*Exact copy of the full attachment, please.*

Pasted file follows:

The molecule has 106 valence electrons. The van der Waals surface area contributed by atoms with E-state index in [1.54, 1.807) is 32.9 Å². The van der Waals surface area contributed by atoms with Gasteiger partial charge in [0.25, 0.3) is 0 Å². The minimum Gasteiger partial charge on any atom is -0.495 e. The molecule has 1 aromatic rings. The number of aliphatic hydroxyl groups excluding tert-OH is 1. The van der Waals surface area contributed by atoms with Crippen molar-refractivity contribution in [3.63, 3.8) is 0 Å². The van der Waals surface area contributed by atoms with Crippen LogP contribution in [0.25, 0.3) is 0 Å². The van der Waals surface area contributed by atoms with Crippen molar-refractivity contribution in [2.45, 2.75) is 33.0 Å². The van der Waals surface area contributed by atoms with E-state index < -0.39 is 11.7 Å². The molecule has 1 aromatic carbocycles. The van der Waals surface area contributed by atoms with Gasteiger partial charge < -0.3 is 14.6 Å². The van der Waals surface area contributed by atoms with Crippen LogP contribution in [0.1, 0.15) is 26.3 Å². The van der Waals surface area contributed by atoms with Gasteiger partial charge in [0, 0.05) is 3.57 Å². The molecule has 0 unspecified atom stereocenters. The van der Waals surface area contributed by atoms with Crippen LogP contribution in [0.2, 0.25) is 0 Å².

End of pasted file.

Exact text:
The molecule has 106 valence electrons. The van der Waals surface area contributed by atoms with E-state index in [1.54, 1.807) is 32.9 Å². The van der Waals surface area contributed by atoms with Gasteiger partial charge in [0.25, 0.3) is 0 Å². The minimum Gasteiger partial charge on any atom is -0.495 e. The molecule has 1 aromatic rings. The number of aliphatic hydroxyl groups excluding tert-OH is 1. The van der Waals surface area contributed by atoms with Crippen molar-refractivity contribution in [3.63, 3.8) is 0 Å². The van der Waals surface area contributed by atoms with Crippen LogP contribution in [0.25, 0.3) is 0 Å². The van der Waals surface area contributed by atoms with Crippen molar-refractivity contribution in [2.45, 2.75) is 33.0 Å². The van der Waals surface area contributed by atoms with E-state index < -0.39 is 11.7 Å². The molecule has 1 aromatic carbocycles. The van der Waals surface area contributed by atoms with Gasteiger partial charge < -0.3 is 14.6 Å². The van der Waals surface area contributed by atoms with Crippen LogP contribution in [0.1, 0.15) is 26.3 Å². The van der Waals surface area contributed by atoms with Gasteiger partial charge in [0, 0.05) is 3.57 Å². The molecule has 0 unspecified atom stereocenters. The van der Waals surface area contributed by atoms with Crippen LogP contribution in [0.2, 0.25) is 0 Å².